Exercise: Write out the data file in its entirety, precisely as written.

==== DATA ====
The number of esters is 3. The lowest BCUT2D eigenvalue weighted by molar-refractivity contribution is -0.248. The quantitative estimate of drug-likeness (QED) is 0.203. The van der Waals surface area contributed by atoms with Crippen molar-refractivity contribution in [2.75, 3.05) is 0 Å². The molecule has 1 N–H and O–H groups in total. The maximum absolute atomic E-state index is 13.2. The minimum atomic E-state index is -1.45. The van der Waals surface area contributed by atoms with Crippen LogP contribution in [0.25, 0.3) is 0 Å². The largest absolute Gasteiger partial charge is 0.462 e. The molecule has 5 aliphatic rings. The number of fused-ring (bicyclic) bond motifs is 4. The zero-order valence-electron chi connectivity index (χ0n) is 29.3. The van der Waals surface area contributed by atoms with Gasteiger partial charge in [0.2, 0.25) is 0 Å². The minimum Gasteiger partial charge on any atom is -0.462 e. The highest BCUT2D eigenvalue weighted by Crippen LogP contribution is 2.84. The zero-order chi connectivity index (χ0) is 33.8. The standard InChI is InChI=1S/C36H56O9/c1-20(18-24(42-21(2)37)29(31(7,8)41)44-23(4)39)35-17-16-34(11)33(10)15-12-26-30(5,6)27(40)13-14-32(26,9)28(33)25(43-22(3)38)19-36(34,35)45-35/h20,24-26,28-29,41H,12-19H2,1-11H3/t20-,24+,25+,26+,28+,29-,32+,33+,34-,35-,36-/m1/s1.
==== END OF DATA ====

The number of esters is 3. The lowest BCUT2D eigenvalue weighted by molar-refractivity contribution is -0.248. The quantitative estimate of drug-likeness (QED) is 0.203. The van der Waals surface area contributed by atoms with Crippen molar-refractivity contribution in [2.75, 3.05) is 0 Å². The molecule has 1 N–H and O–H groups in total. The maximum absolute atomic E-state index is 13.2. The minimum atomic E-state index is -1.45. The van der Waals surface area contributed by atoms with Crippen LogP contribution in [0.25, 0.3) is 0 Å². The largest absolute Gasteiger partial charge is 0.462 e. The molecule has 5 aliphatic rings. The number of fused-ring (bicyclic) bond motifs is 4. The zero-order valence-electron chi connectivity index (χ0n) is 29.3. The van der Waals surface area contributed by atoms with Gasteiger partial charge in [0.2, 0.25) is 0 Å². The minimum Gasteiger partial charge on any atom is -0.462 e. The highest BCUT2D eigenvalue weighted by Crippen LogP contribution is 2.84. The zero-order chi connectivity index (χ0) is 33.8. The standard InChI is InChI=1S/C36H56O9/c1-20(18-24(42-21(2)37)29(31(7,8)41)44-23(4)39)35-17-16-34(11)33(10)15-12-26-30(5,6)27(40)13-14-32(26,9)28(33)25(43-22(3)38)19-36(34,35)45-35/h20,24-26,28-29,41H,12-19H2,1-11H3/t20-,24+,25+,26+,28+,29-,32+,33+,34-,35-,36-/m1/s1.